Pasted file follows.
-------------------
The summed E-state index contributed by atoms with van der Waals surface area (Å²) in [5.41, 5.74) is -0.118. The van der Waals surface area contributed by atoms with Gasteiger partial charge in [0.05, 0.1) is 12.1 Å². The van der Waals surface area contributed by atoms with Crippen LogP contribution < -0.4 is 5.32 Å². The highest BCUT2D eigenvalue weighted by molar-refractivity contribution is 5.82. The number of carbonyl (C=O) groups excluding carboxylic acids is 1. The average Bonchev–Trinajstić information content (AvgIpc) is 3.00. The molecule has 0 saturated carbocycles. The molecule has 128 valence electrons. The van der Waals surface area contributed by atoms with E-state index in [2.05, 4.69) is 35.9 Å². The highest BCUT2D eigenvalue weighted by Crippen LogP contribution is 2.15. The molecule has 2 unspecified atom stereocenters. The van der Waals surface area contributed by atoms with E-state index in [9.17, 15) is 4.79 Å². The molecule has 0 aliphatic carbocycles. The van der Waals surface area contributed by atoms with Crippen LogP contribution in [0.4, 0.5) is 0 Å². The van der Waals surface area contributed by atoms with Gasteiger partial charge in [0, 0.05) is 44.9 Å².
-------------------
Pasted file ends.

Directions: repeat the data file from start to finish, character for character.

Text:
The summed E-state index contributed by atoms with van der Waals surface area (Å²) in [5.41, 5.74) is -0.118. The van der Waals surface area contributed by atoms with Gasteiger partial charge in [0.05, 0.1) is 12.1 Å². The van der Waals surface area contributed by atoms with Crippen LogP contribution < -0.4 is 5.32 Å². The highest BCUT2D eigenvalue weighted by molar-refractivity contribution is 5.82. The number of carbonyl (C=O) groups excluding carboxylic acids is 1. The average Bonchev–Trinajstić information content (AvgIpc) is 3.00. The molecule has 0 saturated carbocycles. The molecule has 128 valence electrons. The van der Waals surface area contributed by atoms with E-state index in [2.05, 4.69) is 35.9 Å². The highest BCUT2D eigenvalue weighted by Crippen LogP contribution is 2.15. The molecule has 2 unspecified atom stereocenters. The van der Waals surface area contributed by atoms with E-state index in [9.17, 15) is 4.79 Å². The molecule has 0 aliphatic carbocycles. The van der Waals surface area contributed by atoms with Crippen LogP contribution in [0.4, 0.5) is 0 Å². The van der Waals surface area contributed by atoms with Gasteiger partial charge in [0, 0.05) is 44.9 Å².